At the same time, the share price of the industry leader, HP Bulmer, stands at an all-time high of 316p, after its lacklustre performance for much of the Eighties.
The reason is that new approaches to product development and marketing are transforming the profitability of the cider business. It is possible that cider is going to enjoy the sort of growth in the Nineties that lager enjoyed in the Eighties.
On a very long-term view, it could be argued that cider has always been a growth business. Sales have grown from 31 million gallons in 1970 to 77 million gallons in 1991, with a total retail value of pounds 600m. Bulmer's share price has risen by almost 3,000 per cent over this period, which qualifies it as one of the stock market's more successful investments.
There was a dramatic spurt of growth in the early Eighties, when supermarket and pub sales of bottled and packaged cider brands, such as Taunton's Dry Blackthorn and Bulmer's Strongbow, soared. There was then a flat period, as duty changes eroded cider's price advantage and the industry curtailed marketing support.
Now there are growing signs of a new leap forward, fuelled by the combination of a successful creation of a new class of premium ciders and aggressive high-spending marketing. Typical of the new brands are Taunton's Diamond White, Red Rock and Brody or Bulmer's Scrumpy Jack and 1727. They are packaged and sold in bottles and cans reminiscent of up-market lagers, at prices about double those of mainstream ciders. Support comes from advertising spending, which - on a per-gallon basis - exceeds that spent on beer advertising. Taunton, for example, spent 12 per cent of its 1991-92 turnover on advertising and promotion.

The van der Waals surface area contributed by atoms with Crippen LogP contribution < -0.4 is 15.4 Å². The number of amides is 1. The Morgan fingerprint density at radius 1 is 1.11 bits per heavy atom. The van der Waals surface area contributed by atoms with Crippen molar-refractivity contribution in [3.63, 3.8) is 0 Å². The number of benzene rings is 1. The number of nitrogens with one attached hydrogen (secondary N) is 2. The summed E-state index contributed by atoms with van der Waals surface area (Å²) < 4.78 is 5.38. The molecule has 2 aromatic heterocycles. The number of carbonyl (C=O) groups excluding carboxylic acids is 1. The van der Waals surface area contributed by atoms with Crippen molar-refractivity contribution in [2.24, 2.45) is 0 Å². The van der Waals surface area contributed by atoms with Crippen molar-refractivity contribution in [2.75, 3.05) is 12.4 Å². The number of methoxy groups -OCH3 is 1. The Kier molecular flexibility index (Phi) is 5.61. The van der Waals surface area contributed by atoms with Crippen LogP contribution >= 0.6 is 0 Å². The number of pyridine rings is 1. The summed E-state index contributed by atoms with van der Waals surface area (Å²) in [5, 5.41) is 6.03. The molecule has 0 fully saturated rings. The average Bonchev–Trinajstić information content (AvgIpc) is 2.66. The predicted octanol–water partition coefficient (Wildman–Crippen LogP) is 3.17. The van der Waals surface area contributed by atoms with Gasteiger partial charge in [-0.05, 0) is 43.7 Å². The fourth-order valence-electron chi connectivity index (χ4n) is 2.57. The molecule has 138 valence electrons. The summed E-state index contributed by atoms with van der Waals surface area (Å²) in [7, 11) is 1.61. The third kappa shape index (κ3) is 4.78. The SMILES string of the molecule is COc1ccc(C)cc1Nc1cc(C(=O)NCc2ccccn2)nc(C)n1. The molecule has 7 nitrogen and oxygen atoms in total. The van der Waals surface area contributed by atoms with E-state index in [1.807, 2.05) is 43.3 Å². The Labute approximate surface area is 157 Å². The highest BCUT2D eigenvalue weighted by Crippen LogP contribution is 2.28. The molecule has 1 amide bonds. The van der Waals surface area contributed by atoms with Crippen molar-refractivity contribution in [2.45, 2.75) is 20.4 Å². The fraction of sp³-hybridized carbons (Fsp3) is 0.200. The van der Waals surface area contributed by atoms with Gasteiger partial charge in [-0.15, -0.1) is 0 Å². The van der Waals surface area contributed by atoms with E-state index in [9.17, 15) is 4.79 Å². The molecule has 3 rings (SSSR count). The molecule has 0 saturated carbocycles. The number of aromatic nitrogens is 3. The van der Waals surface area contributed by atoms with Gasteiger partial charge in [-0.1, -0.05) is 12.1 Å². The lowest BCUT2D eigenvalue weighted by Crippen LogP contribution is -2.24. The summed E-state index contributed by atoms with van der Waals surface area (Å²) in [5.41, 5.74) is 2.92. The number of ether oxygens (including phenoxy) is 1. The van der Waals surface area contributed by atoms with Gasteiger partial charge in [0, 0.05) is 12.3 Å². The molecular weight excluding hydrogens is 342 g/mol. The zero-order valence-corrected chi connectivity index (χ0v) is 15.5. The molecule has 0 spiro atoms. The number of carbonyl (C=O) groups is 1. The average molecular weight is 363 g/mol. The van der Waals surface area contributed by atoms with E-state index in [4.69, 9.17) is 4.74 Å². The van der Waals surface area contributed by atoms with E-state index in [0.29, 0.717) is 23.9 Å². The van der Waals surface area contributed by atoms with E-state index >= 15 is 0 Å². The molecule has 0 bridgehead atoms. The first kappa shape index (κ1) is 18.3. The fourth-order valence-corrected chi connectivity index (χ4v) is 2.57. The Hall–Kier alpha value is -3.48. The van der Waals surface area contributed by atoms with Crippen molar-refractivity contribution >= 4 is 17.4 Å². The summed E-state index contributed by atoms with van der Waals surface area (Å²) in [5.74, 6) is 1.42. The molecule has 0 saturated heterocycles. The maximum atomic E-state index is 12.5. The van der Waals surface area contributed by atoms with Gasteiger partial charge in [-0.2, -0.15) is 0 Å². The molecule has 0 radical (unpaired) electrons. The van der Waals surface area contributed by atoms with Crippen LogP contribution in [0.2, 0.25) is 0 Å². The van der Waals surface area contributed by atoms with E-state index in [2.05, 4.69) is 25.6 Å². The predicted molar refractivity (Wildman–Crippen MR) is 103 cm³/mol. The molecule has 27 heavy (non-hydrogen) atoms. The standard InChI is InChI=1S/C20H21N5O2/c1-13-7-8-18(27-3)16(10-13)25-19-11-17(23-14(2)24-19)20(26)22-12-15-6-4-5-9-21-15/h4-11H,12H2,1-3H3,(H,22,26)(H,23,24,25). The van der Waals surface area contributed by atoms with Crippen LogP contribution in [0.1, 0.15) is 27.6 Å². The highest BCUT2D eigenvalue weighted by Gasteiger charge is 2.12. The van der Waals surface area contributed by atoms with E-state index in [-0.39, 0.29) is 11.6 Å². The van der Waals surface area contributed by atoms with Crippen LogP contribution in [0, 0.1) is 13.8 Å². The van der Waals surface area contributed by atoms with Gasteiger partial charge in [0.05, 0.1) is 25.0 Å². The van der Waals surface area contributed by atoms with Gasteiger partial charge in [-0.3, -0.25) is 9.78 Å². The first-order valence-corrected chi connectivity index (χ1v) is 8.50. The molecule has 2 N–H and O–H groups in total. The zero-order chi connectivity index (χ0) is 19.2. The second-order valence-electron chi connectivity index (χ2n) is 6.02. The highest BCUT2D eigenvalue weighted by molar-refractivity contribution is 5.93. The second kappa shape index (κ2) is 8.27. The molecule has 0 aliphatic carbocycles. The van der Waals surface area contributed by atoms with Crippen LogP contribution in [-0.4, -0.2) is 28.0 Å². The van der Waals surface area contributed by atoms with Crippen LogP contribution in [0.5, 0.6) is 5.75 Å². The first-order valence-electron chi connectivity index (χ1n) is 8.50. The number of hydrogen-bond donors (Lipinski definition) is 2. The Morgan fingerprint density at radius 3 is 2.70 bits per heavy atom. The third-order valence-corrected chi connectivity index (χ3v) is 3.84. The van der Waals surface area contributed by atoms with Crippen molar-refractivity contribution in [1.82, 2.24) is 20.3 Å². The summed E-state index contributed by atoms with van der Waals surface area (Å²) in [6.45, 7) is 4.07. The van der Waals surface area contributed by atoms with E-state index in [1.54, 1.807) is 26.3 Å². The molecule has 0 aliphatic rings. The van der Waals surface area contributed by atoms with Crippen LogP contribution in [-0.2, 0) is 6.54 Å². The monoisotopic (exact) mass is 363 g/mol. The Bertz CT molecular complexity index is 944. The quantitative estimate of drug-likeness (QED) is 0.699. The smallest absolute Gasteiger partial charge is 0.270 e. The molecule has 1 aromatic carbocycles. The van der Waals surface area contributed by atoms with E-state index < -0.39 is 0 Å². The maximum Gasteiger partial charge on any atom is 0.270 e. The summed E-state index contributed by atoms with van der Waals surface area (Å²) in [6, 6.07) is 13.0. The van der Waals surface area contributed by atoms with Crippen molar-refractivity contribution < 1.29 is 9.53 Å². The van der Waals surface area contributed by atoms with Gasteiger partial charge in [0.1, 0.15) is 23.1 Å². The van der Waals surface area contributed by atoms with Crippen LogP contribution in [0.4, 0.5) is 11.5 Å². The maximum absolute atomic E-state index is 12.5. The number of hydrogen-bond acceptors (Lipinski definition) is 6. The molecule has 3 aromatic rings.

The result is that the big cider companies are coming through a fierce recession with strong growth in earnings and dividends. Bulmer recently reported a 23 per cent increase in earnings per share for the year to 30 April 1992 and is likely to make further solid progress in the current year with the help of good weather. Taunton Cider has more than trebled profits from continuing operations since 1988 and said in its prospectus that sales in the first eight weeks of the current financial year (to 31 May 1993) were well ahead of those in the same period a year earlier, as well as the group's budget.
The cider makers also have the advantage of not owning or managing pubs, which are generally having a hard time in the current economic climate. Nor have they run foul of the monopolies authorities in the way the big brewers have.
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